John’s vision of heaven teaches what the proper focus of our worship should be.  Our proper focus is “the Lamb of God.”  Everything revolves around him.  He is the one who was slain for our sins so that we might be forgiven.  Encircled around him are “the four living creatures” and “the twenty-four elders” who fall down before the Lamb.  Nobody is quite sure what these four living creatures represent.  They are probably some kind of angel.  Since they are four in number they may in some way represent God’s control over the “four” corners of the earth, or all creation.  The twenty-four elders probably represent the Church of the Old and New Testaments, with 12 elders from the Old Testament and 12 from the New Testament, even as there were 12 tribes in the OT and 12 disciples in the NT.  They each hold harps, instruments to offer praise to the Lamb with music and song.  In their hands are bowls of incense, which John tells us are “the prayers of the saints.”  In the tabernacle, incense was burned.  As the aroma and smoke went up, both the eyes and the noses of the people would be reminded that their prayers were going up to God.  Likewise, this picture here reminds us that the prayers of God’s people in heaven and on earth continually ascend as a pleasing aroma to the Lord.  Recall Psalm 141 which we sing in Evening Prayer: “Let my prayer rise before you as incense.”
Next, John hears the voice of a multitude of angels around the throne, joined by every creature in all God’s creation singing a song of praise to God and to the Lamb.  We can learn about worship from their songs.  We learn that Jesus the Lamb is the object of our worship.  In fact, we DO sing their songs in one form or another.  “Worthy is Christ the Lamb who was slain, whose blood set us free to be people of God,” we sing in our Divine Service.  “Blessing and honor and glory and might be to God and the Lamb forever. Amen.”  Through his forgiving sacrifice at the cross, your Lord Jesus truly has set you free from your bondage to sin and death.  He has redeemed you.  He has purchased you and won you, not with silver or gold, but with his own precious blood.  And later this morning we will join the heavenly host of the book of Revelation.  We will circle ourselves around this altar, which will become for us the throne of God where the Lamb is truly present with his body and blood.  And once again, we will participate in God’s blessings and promises as we eat and drink with faith in those words, “Given and shed for you for the forgiveness of sins.”
May 19, 1780 was a remarkable day.  An unexplained, deep darkness such as no one had ever seen fell suddenly upon New England.  Researchers today think it was caused by a combination of forest fires, thick fog, and cloud cover.  At the time, people were terrified.  They thought that Judgment Day had arrived.  The Connecticut House of Representatives happened to be in session at the time.  Many of the House members approached the Speaker of the House, Abraham Davenport, and asked that the House be adjourned so that the members might be with their families as Judgment Day approached.  Davenport called the House to order and refused to adjourn.  His words have been recorded for us, but more poetically paraphrased in this way by John Greenleaf Whittier:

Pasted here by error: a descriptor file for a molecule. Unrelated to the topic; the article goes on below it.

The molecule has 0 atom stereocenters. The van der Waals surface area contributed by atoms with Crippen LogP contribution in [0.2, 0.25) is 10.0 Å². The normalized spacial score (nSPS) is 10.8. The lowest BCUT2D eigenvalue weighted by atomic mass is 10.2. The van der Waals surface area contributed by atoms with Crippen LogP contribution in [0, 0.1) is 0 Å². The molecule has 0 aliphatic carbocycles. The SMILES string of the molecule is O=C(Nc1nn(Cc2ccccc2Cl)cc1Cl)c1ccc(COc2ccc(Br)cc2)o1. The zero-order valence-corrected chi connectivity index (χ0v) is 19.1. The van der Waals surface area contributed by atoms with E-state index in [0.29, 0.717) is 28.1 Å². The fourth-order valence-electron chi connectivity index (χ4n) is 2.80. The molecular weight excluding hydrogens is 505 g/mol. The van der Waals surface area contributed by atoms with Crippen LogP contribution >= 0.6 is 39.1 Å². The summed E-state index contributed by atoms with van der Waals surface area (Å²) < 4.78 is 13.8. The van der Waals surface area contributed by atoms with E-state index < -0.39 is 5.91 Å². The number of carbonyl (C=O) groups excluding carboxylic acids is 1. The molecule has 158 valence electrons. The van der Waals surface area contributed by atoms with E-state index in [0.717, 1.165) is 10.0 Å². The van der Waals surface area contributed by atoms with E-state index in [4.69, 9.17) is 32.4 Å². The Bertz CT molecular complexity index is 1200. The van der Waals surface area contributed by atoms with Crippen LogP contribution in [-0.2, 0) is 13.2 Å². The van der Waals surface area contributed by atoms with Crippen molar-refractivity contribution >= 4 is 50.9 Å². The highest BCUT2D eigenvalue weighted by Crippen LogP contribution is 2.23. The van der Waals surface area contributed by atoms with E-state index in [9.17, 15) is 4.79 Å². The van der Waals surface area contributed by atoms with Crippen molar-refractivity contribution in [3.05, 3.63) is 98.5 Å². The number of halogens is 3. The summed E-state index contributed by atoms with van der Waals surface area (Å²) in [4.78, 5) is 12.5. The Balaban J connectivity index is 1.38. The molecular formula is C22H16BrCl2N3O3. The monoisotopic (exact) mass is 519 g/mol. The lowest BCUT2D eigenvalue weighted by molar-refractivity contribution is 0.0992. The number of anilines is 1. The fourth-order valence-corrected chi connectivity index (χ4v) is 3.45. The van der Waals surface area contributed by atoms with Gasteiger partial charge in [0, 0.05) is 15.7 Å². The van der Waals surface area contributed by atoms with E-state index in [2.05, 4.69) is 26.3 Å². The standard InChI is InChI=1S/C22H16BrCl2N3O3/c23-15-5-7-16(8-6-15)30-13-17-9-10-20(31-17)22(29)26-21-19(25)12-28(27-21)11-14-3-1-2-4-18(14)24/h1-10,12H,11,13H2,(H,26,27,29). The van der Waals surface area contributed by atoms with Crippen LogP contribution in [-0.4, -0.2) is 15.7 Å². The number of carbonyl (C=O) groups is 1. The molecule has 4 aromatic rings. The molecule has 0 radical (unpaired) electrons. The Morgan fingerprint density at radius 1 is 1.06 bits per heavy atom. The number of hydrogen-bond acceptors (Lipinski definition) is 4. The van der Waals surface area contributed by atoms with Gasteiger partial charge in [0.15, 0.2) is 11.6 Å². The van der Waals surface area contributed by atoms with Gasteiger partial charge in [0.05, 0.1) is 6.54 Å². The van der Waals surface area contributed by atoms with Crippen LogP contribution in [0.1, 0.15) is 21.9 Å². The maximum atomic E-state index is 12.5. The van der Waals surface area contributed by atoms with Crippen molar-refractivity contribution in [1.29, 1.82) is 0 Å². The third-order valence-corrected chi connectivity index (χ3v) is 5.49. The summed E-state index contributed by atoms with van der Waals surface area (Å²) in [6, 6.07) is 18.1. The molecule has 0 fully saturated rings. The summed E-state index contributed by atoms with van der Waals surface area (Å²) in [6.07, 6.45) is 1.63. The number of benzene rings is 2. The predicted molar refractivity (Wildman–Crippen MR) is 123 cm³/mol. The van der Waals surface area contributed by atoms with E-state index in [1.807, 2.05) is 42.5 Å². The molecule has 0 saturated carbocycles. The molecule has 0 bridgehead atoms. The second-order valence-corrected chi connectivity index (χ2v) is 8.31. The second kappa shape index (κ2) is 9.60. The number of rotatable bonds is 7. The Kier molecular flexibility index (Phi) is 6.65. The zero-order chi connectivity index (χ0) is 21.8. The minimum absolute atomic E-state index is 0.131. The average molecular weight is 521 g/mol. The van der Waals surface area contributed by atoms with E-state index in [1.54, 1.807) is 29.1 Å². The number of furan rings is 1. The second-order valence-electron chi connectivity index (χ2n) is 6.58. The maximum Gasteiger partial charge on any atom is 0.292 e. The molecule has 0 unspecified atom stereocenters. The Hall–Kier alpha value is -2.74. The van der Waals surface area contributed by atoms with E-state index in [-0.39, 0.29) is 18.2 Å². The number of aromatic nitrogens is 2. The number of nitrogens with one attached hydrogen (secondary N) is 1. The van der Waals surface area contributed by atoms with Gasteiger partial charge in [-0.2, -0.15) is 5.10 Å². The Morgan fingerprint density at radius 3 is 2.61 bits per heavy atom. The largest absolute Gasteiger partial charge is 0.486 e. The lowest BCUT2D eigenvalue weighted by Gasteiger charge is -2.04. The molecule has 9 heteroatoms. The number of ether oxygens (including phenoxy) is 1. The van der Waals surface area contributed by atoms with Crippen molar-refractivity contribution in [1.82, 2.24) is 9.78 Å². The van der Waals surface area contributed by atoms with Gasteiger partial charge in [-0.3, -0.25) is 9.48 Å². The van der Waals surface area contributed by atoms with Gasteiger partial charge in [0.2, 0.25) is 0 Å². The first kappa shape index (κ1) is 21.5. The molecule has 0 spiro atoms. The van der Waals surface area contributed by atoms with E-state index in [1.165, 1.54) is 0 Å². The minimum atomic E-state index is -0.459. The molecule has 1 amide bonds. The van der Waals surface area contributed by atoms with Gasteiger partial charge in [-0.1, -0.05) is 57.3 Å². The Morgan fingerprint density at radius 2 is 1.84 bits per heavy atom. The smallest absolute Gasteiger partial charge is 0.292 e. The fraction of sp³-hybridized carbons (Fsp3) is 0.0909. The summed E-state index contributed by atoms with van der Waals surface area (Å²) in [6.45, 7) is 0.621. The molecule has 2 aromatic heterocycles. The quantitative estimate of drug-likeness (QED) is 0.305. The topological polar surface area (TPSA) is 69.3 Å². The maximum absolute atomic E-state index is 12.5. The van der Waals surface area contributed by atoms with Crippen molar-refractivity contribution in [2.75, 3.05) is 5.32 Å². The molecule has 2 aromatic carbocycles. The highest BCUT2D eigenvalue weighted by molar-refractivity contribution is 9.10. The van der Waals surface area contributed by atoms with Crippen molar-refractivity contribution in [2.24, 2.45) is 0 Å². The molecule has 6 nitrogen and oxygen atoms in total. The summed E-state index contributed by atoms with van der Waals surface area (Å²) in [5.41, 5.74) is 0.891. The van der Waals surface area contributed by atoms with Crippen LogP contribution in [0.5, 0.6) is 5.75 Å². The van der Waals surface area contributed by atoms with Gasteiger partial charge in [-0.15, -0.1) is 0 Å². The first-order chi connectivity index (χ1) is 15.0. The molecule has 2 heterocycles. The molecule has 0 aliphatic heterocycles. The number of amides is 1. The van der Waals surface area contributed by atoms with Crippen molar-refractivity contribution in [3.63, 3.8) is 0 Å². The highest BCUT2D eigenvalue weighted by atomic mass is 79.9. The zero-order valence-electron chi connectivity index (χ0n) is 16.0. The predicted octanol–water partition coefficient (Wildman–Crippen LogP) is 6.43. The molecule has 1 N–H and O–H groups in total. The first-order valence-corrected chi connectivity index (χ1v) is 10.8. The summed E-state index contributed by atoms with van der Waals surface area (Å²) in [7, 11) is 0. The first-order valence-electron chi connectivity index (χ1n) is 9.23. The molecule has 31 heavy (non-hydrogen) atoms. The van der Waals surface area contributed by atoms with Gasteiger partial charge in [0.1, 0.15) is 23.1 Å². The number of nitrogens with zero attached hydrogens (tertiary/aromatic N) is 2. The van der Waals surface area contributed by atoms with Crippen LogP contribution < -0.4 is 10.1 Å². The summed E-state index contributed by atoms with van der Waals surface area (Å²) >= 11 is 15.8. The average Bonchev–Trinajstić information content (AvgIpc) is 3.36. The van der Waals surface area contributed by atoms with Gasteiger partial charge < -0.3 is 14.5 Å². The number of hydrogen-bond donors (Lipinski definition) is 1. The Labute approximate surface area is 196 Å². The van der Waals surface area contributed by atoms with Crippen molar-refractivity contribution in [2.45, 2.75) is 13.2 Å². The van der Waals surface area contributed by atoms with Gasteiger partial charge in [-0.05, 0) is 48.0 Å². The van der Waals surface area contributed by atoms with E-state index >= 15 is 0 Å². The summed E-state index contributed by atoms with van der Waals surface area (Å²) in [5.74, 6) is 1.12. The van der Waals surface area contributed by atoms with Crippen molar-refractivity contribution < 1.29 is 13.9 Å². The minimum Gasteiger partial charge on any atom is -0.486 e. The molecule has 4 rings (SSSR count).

This well may be
The Day of Judgment which the world awaits;
But be it so or not, I only know
My present duty, and my Lord's command
To occupy till He come. So at the post
Where He hath set me in His providence,
I choose, for one, to meet Him face to face, —
No faithless servant frightened from my task,
But ready when the Lord of the harvest calls;
And therefore, with all reverence, I would say,
Let God do His work, we will see to ours.
Bring in the candles.
As we wait for our Lord’s return, we remember not to fret and fume about the future.  Jesus has the future in his hands.  He is worthy to break the seals and open the scroll.  He is the focus of our worship.  We encircle ourselves around his Word and his Sacraments, receiving strength for the days ahead.  Rather than fearing what is to come, your “present duty” is “to occupy” until he comes.  “They shall reign on the earth,” sang the heavenly host.  “You are a kingdom and priests to our God.”  So bring in the candles, and live as lights in the world.  Burn the incense, and let your prayers ascend on behalf of a lost and dying world.
“To him who sits on the throne and to the Lamb be blessing and honor and glory and might forever and ever!”
And just like the four living creatures, the only thing left for us to do is to say, “Amen!”
So let me hear you say it.